QUESTION Listening to sports news or events we often hear commentors say things like: 'England are playing Mexico next spring.' Is it good grammar? Would it be equally or more appropriate to say that 'England is playing against Mexico next spring.'? SOURCE OF QUESTION & DATE OF RESPONSE Wroclaw, Poland Sat, Feb 23, 2002 GRAMMAR'S RESPONSE You must be listening to a British broadcast. Yes, they would say that; team names take plural verbs in the UK (or so I've been told). In the U.S., we'd say "is."
QUESTION A radio ad uses the sentence "If you live or work in Manitowoc County, this you'll find worthwhile." The sentence irritates me more than fingernails on a chalkboard! What grammatical rule does it break? Thank you. SOURCE OF QUESTION & DATE OF RESPONSE St. Nazianz, Wisconsin Sun, Feb 24, 2002 GRAMMAR'S RESPONSE I don't know if there's an actual rule broken in this sentence, but I can't imagine why the writer of this sentence would want to invert the normal subject-verb-object order of "you'll find this worthwhile." The initial adverb clause would also suggest that the first thing that comes along in the main clause would be the subject "you." But that peculiar inversion, with "this" coming first, is the main problem.
QUESTION Do you understand this sentence?A heated corridor provides access to Washington Street from the Main Street parking lot next to the Delft Theatre. SOURCE OF QUESTION & DATE OF RESPONSE Munising, Michigan Sun, Feb 24, 2002 GRAMMAR'S RESPONSE Well, sort of. I can get to Washington Street from the parking lot next to the Delft Theatre by means of a heated corridor which sounds kind of handy on a February day in northern Michigan. That series of three prepositional phrases, though, does make the sentence a bit hard to follow, I must admit. Assuming that one can go both ways in this heated corridor, it might have been better to say that the corridor simply connects the two points or that it runs between the two points.
QUESTION Reading Manser and Turton's The Penguin Wordmaster Dictionary I came upon a sentence like this: 'When the group is considered AS a number of individuals, a plural is used'. The sentence comes from a section discussing the usage of 'majority', but I am interested in how the word 'consider' is used in the context. I am aware that it is possible to use 'as' after 'regard', but 'consider' should normally be followed by a noun or 'to be'. Or am I wrong? SOURCE OF QUESTION & DATE OF RESPONSE Wroclaw, Poland Sun, Feb 24, 2002 GRAMMAR'S RESPONSE Burchfield notes that in the twentieth century, various writers on usage have expressed reservations about the use of consider as to mean "regard as being." He goes on to say that the choice "does not seem to be based on particular rules, but rather on the nature of the surrounding words. . . . Constructions with consider as seem to be the least favored . . . and the least common."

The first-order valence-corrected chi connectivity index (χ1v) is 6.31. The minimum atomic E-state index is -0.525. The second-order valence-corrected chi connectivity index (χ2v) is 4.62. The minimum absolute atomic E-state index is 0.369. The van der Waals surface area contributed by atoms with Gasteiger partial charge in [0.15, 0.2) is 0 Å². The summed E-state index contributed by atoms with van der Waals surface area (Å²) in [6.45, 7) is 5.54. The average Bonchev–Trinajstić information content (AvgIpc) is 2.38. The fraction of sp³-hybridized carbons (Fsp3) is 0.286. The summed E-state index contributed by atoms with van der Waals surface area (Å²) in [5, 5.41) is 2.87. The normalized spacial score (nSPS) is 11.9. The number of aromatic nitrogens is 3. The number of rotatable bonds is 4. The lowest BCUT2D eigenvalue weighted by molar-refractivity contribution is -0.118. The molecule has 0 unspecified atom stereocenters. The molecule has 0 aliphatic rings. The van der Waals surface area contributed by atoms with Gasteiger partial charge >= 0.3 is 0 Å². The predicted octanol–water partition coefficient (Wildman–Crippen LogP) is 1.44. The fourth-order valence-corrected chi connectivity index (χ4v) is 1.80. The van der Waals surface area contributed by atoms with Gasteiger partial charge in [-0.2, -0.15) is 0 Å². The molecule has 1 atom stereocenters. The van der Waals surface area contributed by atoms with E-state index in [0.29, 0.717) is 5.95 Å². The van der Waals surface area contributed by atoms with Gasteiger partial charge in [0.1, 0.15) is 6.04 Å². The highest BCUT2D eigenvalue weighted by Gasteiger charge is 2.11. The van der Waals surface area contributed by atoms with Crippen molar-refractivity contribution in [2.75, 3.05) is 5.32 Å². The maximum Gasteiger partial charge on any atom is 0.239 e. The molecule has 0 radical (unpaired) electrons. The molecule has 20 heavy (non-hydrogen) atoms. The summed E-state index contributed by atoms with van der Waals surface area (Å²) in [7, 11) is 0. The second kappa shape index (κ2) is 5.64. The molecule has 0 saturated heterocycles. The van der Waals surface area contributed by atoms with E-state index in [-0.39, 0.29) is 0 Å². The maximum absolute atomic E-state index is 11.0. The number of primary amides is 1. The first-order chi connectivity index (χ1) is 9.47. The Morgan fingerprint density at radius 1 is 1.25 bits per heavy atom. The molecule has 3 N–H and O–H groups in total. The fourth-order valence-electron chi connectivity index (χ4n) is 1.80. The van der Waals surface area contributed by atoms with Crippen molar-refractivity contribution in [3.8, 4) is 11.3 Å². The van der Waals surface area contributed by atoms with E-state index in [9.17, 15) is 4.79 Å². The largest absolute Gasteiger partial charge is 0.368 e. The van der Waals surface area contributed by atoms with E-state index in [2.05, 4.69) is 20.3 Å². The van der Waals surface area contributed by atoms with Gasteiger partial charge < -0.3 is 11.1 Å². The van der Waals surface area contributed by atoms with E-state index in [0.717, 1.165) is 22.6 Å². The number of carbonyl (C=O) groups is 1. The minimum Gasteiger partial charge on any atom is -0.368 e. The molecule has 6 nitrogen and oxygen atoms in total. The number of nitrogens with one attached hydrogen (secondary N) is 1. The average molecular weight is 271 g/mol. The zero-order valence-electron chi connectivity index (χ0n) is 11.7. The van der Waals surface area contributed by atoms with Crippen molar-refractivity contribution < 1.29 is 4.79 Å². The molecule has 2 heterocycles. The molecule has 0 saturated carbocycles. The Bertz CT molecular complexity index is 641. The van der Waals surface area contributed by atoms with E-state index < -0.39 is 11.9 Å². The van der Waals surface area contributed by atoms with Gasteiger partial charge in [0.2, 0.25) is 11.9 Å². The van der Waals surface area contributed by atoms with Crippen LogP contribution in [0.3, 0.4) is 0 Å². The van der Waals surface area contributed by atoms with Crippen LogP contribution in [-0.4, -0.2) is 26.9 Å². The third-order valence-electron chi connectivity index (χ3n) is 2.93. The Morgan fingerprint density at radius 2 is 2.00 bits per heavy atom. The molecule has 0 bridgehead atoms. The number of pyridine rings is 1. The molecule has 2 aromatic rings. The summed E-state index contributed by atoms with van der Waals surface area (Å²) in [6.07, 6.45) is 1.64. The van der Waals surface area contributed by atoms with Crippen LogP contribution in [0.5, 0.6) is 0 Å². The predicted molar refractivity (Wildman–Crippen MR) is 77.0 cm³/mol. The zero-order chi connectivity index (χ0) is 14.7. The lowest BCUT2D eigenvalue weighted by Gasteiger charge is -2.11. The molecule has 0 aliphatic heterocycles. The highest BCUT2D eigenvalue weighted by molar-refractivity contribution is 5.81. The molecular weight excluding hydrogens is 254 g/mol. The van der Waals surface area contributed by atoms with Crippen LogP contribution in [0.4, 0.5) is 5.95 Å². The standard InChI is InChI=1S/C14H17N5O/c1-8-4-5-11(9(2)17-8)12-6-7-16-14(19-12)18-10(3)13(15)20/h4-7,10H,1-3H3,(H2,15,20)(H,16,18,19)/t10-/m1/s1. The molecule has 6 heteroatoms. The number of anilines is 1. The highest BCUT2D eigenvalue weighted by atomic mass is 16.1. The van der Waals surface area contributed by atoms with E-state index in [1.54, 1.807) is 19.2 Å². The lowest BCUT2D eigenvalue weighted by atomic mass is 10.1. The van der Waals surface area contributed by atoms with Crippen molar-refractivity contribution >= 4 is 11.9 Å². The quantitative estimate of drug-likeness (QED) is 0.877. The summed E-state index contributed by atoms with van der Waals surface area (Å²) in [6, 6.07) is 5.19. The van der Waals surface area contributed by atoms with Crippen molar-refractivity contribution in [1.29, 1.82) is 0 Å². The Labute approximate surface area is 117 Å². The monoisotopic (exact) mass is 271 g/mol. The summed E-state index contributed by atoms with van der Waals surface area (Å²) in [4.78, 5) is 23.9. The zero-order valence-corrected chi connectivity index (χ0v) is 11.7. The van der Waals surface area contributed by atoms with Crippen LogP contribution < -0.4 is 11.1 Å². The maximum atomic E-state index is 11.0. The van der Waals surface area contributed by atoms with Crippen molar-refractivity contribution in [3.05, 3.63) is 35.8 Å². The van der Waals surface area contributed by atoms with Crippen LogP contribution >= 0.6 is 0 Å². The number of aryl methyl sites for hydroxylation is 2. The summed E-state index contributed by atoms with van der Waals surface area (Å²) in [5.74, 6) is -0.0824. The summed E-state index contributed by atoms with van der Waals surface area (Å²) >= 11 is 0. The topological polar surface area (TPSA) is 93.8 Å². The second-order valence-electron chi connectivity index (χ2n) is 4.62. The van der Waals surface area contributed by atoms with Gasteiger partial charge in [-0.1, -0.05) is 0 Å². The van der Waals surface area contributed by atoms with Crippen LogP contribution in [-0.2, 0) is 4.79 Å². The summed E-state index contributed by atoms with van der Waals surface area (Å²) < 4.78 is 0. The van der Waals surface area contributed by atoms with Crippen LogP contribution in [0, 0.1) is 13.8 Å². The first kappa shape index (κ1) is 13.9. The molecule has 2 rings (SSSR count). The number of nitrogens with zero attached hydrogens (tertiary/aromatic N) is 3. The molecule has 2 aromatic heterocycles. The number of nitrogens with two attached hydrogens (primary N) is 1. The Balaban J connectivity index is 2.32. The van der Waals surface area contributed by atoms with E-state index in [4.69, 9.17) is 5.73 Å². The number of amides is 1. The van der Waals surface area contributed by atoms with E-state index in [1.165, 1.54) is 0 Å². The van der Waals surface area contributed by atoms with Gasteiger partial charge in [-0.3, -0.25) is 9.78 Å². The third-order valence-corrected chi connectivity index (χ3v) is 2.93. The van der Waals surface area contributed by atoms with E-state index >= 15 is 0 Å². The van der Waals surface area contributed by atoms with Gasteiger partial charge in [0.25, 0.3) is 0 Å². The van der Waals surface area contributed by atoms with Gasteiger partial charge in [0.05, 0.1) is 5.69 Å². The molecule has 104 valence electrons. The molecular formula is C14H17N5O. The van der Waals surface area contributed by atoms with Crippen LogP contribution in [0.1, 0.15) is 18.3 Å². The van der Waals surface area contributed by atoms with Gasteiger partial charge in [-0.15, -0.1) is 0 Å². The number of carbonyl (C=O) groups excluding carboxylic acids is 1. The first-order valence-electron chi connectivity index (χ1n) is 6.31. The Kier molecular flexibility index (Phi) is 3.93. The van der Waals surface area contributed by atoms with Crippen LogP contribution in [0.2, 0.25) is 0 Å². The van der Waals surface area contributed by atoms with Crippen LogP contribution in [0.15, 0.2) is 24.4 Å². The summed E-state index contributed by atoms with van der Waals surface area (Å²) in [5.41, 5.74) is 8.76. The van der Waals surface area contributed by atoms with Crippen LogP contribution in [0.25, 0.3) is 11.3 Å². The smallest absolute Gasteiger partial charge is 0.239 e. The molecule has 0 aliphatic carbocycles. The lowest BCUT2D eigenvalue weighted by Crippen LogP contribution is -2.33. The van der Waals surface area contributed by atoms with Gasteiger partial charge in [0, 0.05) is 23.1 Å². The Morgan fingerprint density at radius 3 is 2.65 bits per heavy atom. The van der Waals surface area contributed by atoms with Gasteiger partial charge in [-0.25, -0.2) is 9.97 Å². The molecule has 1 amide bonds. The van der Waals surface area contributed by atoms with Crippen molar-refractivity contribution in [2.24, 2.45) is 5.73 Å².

Authority: The New Fowler's Modern English Usage edited by R.W. Burchfield. Clarendon Press: Oxford, England. 1996. Used with the permission of Oxford University Press. (under "consider")
QUESTION Is the window open(ed) or it is close(d)? If I hear correctly, people say "the window is open" But they say "it is closed." Please let me know what is the right way to say, I think we have to say it is opened.
Thanks a lot
SOURCE OF QUESTION & DATE OF RESPONSE New York, New York Sun, Feb 24, 2002 GRAMMAR'S RESPONSE You can use either the adjective open or the participle opened, and mean pretty much the same thing. "Opened" will stress a bit more the process by which the window became other than closed (i.e., someone opened it). Close/closed, however, won't work that way if for no other reason than the adjective close has come to mean something else, something other than "not open." It means near by, so we can't say "the window is close." Open/opened, though, works sort of like welcome/welcomed. "Welcomed" will emphasize the process of being made welcomeloud shouts of hello, smiles all around, slaps on the back, offers of free drinks, etc.